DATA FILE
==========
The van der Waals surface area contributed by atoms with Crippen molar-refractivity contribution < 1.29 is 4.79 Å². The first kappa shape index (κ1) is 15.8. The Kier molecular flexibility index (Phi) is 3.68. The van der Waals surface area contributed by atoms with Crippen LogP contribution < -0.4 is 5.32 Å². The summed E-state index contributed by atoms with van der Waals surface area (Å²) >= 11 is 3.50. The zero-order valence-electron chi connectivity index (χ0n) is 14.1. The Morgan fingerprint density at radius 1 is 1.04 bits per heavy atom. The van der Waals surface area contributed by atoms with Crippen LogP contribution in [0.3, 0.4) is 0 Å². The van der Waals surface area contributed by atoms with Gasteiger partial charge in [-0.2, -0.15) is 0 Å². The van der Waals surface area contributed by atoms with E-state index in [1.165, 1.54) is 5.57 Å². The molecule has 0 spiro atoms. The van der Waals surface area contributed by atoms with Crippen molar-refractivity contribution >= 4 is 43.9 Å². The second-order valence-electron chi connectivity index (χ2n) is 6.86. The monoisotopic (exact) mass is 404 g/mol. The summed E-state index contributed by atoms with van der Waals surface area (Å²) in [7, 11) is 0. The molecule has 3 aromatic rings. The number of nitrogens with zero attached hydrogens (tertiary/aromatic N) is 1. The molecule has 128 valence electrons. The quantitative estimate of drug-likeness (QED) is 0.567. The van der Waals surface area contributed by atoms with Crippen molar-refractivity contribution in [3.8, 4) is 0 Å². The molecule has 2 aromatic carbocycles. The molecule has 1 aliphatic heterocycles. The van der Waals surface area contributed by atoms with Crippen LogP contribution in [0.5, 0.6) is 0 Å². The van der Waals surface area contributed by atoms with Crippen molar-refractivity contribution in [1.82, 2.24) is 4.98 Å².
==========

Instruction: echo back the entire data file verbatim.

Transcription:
The van der Waals surface area contributed by atoms with Crippen molar-refractivity contribution < 1.29 is 4.79 Å². The first kappa shape index (κ1) is 15.8. The Kier molecular flexibility index (Phi) is 3.68. The van der Waals surface area contributed by atoms with Crippen LogP contribution < -0.4 is 5.32 Å². The summed E-state index contributed by atoms with van der Waals surface area (Å²) >= 11 is 3.50. The zero-order valence-electron chi connectivity index (χ0n) is 14.1. The Morgan fingerprint density at radius 1 is 1.04 bits per heavy atom. The van der Waals surface area contributed by atoms with Crippen LogP contribution in [0.3, 0.4) is 0 Å². The van der Waals surface area contributed by atoms with Gasteiger partial charge in [-0.2, -0.15) is 0 Å². The van der Waals surface area contributed by atoms with E-state index in [1.165, 1.54) is 5.57 Å². The molecule has 0 spiro atoms. The van der Waals surface area contributed by atoms with Crippen molar-refractivity contribution >= 4 is 43.9 Å². The second-order valence-electron chi connectivity index (χ2n) is 6.86. The monoisotopic (exact) mass is 404 g/mol. The summed E-state index contributed by atoms with van der Waals surface area (Å²) in [7, 11) is 0. The molecule has 3 aromatic rings. The number of nitrogens with zero attached hydrogens (tertiary/aromatic N) is 1. The molecule has 128 valence electrons. The quantitative estimate of drug-likeness (QED) is 0.567. The van der Waals surface area contributed by atoms with Crippen molar-refractivity contribution in [3.8, 4) is 0 Å². The molecule has 2 aromatic carbocycles. The molecule has 1 aliphatic heterocycles. The van der Waals surface area contributed by atoms with Crippen LogP contribution in [0.5, 0.6) is 0 Å². The van der Waals surface area contributed by atoms with Crippen molar-refractivity contribution in [1.82, 2.24) is 4.98 Å².